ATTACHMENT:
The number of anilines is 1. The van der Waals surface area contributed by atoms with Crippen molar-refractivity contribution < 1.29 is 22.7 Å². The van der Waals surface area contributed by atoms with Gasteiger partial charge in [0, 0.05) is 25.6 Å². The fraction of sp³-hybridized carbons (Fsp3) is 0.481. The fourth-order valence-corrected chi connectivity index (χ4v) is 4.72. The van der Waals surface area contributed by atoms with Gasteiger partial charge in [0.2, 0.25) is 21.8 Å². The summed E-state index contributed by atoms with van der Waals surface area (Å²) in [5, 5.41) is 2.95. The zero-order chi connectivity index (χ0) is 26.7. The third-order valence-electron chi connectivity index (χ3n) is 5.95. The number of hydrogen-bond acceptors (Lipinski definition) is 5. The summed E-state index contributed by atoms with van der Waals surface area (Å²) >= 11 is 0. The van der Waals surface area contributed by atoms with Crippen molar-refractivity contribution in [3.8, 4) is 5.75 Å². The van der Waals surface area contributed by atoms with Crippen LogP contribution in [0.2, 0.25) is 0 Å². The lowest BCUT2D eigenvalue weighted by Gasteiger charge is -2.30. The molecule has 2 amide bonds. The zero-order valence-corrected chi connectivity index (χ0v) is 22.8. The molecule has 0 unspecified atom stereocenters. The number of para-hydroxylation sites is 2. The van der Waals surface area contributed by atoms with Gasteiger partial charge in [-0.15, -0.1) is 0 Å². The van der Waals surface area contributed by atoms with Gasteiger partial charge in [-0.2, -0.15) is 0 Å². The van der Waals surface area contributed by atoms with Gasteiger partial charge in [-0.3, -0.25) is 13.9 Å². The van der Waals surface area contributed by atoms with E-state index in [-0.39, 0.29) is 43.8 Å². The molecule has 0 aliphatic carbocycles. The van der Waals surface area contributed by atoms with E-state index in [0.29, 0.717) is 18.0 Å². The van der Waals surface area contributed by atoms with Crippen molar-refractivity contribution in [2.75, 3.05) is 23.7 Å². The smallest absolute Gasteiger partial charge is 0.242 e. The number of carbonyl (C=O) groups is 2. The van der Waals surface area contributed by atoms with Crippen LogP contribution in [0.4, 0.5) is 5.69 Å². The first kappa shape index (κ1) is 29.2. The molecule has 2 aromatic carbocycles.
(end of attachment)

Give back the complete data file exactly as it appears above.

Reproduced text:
The number of anilines is 1. The van der Waals surface area contributed by atoms with Crippen molar-refractivity contribution < 1.29 is 22.7 Å². The van der Waals surface area contributed by atoms with Gasteiger partial charge in [0, 0.05) is 25.6 Å². The fraction of sp³-hybridized carbons (Fsp3) is 0.481. The fourth-order valence-corrected chi connectivity index (χ4v) is 4.72. The van der Waals surface area contributed by atoms with Gasteiger partial charge in [0.2, 0.25) is 21.8 Å². The summed E-state index contributed by atoms with van der Waals surface area (Å²) in [5, 5.41) is 2.95. The zero-order chi connectivity index (χ0) is 26.7. The third-order valence-electron chi connectivity index (χ3n) is 5.95. The number of hydrogen-bond acceptors (Lipinski definition) is 5. The summed E-state index contributed by atoms with van der Waals surface area (Å²) >= 11 is 0. The van der Waals surface area contributed by atoms with Crippen molar-refractivity contribution in [3.8, 4) is 5.75 Å². The van der Waals surface area contributed by atoms with Crippen LogP contribution in [0.2, 0.25) is 0 Å². The lowest BCUT2D eigenvalue weighted by Gasteiger charge is -2.30. The molecule has 2 amide bonds. The zero-order valence-corrected chi connectivity index (χ0v) is 22.8. The molecule has 0 unspecified atom stereocenters. The number of para-hydroxylation sites is 2. The van der Waals surface area contributed by atoms with Gasteiger partial charge in [-0.15, -0.1) is 0 Å². The van der Waals surface area contributed by atoms with Gasteiger partial charge in [-0.2, -0.15) is 0 Å². The van der Waals surface area contributed by atoms with Gasteiger partial charge in [-0.3, -0.25) is 13.9 Å². The van der Waals surface area contributed by atoms with E-state index in [-0.39, 0.29) is 43.8 Å². The molecule has 0 aliphatic carbocycles. The van der Waals surface area contributed by atoms with E-state index in [0.29, 0.717) is 18.0 Å². The van der Waals surface area contributed by atoms with Crippen molar-refractivity contribution in [2.75, 3.05) is 23.7 Å². The smallest absolute Gasteiger partial charge is 0.242 e. The number of carbonyl (C=O) groups is 2. The van der Waals surface area contributed by atoms with Crippen LogP contribution in [0.4, 0.5) is 5.69 Å². The first kappa shape index (κ1) is 29.2. The molecule has 2 aromatic carbocycles.